Countries fringing the Mediterranean need to turn at least 30% of its waters into Protected Maritime Areas (MPAs) by 2030 and rein in overfishing and pollution, urged the World Wide Fund for Nature’s (WWF) in a report published by its German branch Tuesday.
The 26-page WWF report also calls for “well-connected” efforts between riparian nations to save already depleted Mediterranean seagrass beds and coral clusters — home to many fish species and vital in stabilizing coastlines and capturing atmospheric carbon dioxide.
The report also warns residents they face losing fishing livelihoods and Mediterranean culture like cuisine if biodiversity is not restored and deadly industrial impacts reduced.
“The Mediterranean is no longer the sea that we once knew,” said Heike Vesper, maritime protection director at WWF Germany, which urged “resilience” strategies, including the sea’s integration in the UN’s biodiversity and climate frameworks.
Although it covers an area of only 1% compared to all world seas, the Mediterranean is home to 10% of all known maritime species, with a quarter of these creatures endemic to the enclosed sea basin between Africa and Europe.
“Spreading north and west every year” this process of tropicalization was displacing old species preferring cooler waters, said the WWF, citing replacement jellyfish plaguing fishers and tourists alike and “complete” upheavals in maritime ecology.
One example it gave was the shallow Israeli coastal shelf. Only 5-12% of native molluscs were still present, and that seascape had become “unrecognizable,” said researcher Paolo Albano in the report.
“Voracious” rabbitfish (Siganus rivulatus and Siganus luridus) had caused a 40% reduction in native Mediterranean species in some waters.
Swimming in large shoals, they gobbled up algae forests, such as large seaweeds, leaving largely rocky barrens underwater off Greece and Turkey.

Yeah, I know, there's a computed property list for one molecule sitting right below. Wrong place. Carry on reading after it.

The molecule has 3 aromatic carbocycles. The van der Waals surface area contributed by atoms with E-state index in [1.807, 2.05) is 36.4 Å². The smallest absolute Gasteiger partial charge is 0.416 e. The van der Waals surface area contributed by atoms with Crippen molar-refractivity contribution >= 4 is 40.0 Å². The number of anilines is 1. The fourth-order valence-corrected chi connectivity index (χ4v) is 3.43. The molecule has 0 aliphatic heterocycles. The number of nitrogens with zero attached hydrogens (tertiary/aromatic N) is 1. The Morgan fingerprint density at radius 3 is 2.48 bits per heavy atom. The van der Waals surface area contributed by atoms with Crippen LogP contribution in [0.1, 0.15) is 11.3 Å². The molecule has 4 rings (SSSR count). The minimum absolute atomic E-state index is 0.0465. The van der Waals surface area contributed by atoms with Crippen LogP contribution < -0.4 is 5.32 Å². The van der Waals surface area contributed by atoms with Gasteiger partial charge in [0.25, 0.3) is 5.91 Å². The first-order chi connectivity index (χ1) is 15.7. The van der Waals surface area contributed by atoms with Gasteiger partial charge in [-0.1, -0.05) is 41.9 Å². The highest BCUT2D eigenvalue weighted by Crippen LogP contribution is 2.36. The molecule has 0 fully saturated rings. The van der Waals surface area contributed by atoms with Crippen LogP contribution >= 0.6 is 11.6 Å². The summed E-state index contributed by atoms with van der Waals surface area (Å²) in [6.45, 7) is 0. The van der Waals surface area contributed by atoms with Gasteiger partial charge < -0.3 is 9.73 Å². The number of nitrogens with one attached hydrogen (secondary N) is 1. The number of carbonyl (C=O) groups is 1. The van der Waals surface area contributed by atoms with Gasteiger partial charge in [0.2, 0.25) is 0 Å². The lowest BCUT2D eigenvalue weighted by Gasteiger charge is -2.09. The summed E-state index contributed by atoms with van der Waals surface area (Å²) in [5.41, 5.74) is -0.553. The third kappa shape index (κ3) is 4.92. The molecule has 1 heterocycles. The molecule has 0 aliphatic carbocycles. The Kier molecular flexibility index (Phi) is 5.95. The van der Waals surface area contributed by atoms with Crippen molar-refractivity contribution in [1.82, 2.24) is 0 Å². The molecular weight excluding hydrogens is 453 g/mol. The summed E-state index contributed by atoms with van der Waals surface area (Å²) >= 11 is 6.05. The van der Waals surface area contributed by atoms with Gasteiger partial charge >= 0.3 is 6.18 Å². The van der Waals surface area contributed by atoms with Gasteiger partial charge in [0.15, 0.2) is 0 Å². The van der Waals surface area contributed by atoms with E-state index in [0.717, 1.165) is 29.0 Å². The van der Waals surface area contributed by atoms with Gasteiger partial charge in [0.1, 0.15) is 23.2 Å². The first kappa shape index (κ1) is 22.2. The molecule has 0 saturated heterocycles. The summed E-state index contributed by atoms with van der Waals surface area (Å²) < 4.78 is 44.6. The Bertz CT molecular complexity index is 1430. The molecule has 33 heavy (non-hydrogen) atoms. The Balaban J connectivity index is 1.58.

In Turkey’s Gokova area, a massive 98% of its herbivore fish biomass was already rabbitfish.
Another invader, the lionfish (Pterois miles), first caught in an Israeli trawl in 1991, had since spread to waters off Lebanon and Greece, but also off Libya and Italy.
With venomous spines, it ate “large quantities of small native fish and crustaceans,” said the WWF, and like rabbitfish was likely to spread “across the Mediterranean.”
“Fishers [anglers] have a big role to play: both [species] are good to eat,” said the WWF, encouraging Mediterranean spearfishing and net-catching experts to hunt them.
Decades of overfishing had removed local predators such as dusky groupers that would have otherwise kept these invasive species in check, said the WWF.
Jellyfish too, thriving on eutrophication and land-sourced pollution, had become the “new top predators,” replacing larger but overfished rivals such as sharks and tuna, the report added.
Die-offs in recent years, down to 40 meters (130 feet) deep, had left fragile coral and seagrass beds “ravaged” around the Mediterranean, said the WWF.
Seagrass prairies are ecologically valuable nurseries for “many commercial species,” stemming waves and currents, and storing CO2, it explained.
Incentives putting people “at the center” of remedial efforts were needed to help keep these “essential” carbon storage reservoirs intact, said the WWF.
Soft corals admired by divers, and known as gorgonians or “sea fans,” were also being killed by Mediterranean warming, said the WWF, citing “mass mortalities” in Ligurian waters off Italy since the 1990s.
“Abandoned fishing gear (mainly lines) tangled around deeper [coral] colonies also proved to be a major threat, rubbing against the coral … damaging living tissue.”
Indigenous fan mussels (Pinna nobilis) that filter detritus, boosting water clarity, were devastated from 2016 in so-called mass mortality events. As a result, the large molluscs — hit first in the Spanish Mediterranean and then off Italy, Sicily and Corsica — were declared critically endangered in 2019.
Warming could be behind this die-off, said the WWF, calling for a “multi-stakeholder collaboration” to repopulate areas with resilient Pinna larvae.
Reposted with permission from Deutsche Welle.